Fevers tend to strike late afternoon or during the night, so don’t expect that when baby gets their first fever that you’ll be able to call your pediatrician for instructions. Check with your baby’s primary health carer to gauge their thoughts on medicine, and have the right medicine on hand with the instructions and dosage written down. Act while your baby is well and you’ll be better prepared for that 11pm fever.
Again preparing for baby’s first fever, have a high quality thermometer on hand and practice using it when baby is well. Taking a wiggly worm’s temperature can be tricky, so get your baby used to the process early on. That way you won’t have to fight with your baby to keep still, and you can get an instant reading.
Most babies aren’t capable of blowing their noses until age two, and therefore holding a tissue to your baby’s congested nose might not do a lot. Instead, you may like to use a bulb syringe or aspirator.
To use a bulb syringe, guide the rubber tip into one nostril and gently squeeze and release. The suction produced will draw clogged mucus out of the nose and into the syringe. Not to be used too often (you could end up irritating your baby’s nose), it can be a great way to get rid of stubborn mucus. Baby’s over six months old tend to bat it away, however, so get them used to it when they are well and happy.
A baby’s natural instinct is to breathe through their nose, and when it’s blocked this can not only be hugely frustrating, but also cause disruption to sleep and feeding. Saline solution can help, however, by clearing your baby’s nose at key times.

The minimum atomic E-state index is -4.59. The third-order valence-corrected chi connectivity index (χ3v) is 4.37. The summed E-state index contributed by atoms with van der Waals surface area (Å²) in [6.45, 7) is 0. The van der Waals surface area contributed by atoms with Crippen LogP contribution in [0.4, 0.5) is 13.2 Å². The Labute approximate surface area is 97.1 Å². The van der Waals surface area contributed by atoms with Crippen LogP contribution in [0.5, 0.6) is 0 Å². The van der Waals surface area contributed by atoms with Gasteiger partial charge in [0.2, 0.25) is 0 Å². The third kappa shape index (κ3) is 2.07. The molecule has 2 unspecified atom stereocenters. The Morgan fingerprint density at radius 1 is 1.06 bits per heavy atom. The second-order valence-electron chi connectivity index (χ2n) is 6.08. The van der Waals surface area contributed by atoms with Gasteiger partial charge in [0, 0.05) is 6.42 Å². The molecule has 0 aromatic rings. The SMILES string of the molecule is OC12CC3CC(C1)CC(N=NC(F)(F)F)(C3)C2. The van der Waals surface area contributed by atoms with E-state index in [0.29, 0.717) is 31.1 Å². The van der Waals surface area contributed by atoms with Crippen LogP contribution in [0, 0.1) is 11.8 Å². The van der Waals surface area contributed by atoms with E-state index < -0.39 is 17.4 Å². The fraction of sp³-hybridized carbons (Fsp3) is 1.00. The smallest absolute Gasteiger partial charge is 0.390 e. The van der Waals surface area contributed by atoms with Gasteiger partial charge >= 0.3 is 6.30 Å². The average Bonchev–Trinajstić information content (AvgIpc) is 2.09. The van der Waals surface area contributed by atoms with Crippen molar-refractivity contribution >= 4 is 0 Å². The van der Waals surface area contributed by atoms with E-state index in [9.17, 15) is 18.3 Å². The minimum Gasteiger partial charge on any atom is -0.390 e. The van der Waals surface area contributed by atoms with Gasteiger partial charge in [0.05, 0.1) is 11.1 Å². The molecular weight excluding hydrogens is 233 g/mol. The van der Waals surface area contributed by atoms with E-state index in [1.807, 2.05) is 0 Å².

A gentle saline solution loosens and thins mucus so your baby can breathe easier and more naturally, and will soothe inflamed nasal tissue. Being non-medicated, it can be used as often as needed and is ideal just before a feed or sleep. When combined with a bulb syringe, it can work wonders for your baby’s blocked nose.
Humid air is a great natural decongestant during the night and a cool mist humidifier will moisten dry winter air. Running a humidifier in baby’s nursery can soothe a wheezy cough, loosen mucus in their lungs and clear their nasal passage as they sleep. This of course results in better sleep, which is hugely important for speeding up cold recovery.
The reason for choosing a cool mist humidifier over a hot water vapouriser is simple. It comes without the risk of hot water being left near your baby.
As the primary caregiver, you’re of course susceptible to any cold germs your baby is carrying. If you’ve prepared your body for this exposure with a healthy, organic diet, plenty of sleep and regular exercise, you’ll be in good stead to fight off anything that tries to take over. The last thing you want is to be feeling rotten yourself when caring for your sick little one.
While colds are not a pleasant experience, a cold will rarely cause serious harm. It’s important to remember this and not panic when one strikes. Monitor your baby, help ease their symptoms, and call the doctor if you’re really concerned. Being prepared will help you remain calm, and if you’re calm, your baby is likely to be calmer too. Colds are a natural, normal part of life, so take the time to learn how to manage them effectively.